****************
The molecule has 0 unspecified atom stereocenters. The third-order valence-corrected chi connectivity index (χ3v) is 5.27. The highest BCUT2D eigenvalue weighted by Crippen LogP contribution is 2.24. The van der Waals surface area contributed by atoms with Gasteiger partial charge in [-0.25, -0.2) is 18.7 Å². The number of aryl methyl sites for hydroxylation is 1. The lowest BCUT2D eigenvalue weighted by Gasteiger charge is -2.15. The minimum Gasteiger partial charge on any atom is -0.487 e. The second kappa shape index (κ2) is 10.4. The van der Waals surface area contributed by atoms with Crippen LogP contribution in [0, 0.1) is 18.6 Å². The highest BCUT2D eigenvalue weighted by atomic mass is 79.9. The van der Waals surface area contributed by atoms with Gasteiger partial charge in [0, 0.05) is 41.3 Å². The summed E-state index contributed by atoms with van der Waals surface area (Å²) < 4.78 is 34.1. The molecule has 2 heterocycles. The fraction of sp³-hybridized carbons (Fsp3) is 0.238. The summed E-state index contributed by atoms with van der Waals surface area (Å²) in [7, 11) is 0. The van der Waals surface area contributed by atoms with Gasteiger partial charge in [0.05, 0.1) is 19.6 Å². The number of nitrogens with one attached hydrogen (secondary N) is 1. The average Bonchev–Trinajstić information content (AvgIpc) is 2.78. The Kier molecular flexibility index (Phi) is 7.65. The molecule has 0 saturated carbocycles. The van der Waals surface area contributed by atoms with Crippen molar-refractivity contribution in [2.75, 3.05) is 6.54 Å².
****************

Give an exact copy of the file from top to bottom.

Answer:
The molecule has 0 unspecified atom stereocenters. The third-order valence-corrected chi connectivity index (χ3v) is 5.27. The highest BCUT2D eigenvalue weighted by Crippen LogP contribution is 2.24. The van der Waals surface area contributed by atoms with Gasteiger partial charge in [-0.25, -0.2) is 18.7 Å². The number of aryl methyl sites for hydroxylation is 1. The lowest BCUT2D eigenvalue weighted by Gasteiger charge is -2.15. The minimum Gasteiger partial charge on any atom is -0.487 e. The second kappa shape index (κ2) is 10.4. The van der Waals surface area contributed by atoms with Crippen LogP contribution in [0, 0.1) is 18.6 Å². The highest BCUT2D eigenvalue weighted by atomic mass is 79.9. The van der Waals surface area contributed by atoms with Gasteiger partial charge in [0, 0.05) is 41.3 Å². The summed E-state index contributed by atoms with van der Waals surface area (Å²) < 4.78 is 34.1. The molecule has 2 heterocycles. The fraction of sp³-hybridized carbons (Fsp3) is 0.238. The summed E-state index contributed by atoms with van der Waals surface area (Å²) in [7, 11) is 0. The van der Waals surface area contributed by atoms with Gasteiger partial charge in [0.05, 0.1) is 19.6 Å². The number of nitrogens with one attached hydrogen (secondary N) is 1. The average Bonchev–Trinajstić information content (AvgIpc) is 2.78. The Kier molecular flexibility index (Phi) is 7.65. The molecule has 0 saturated carbocycles. The van der Waals surface area contributed by atoms with Crippen molar-refractivity contribution in [2.75, 3.05) is 6.54 Å².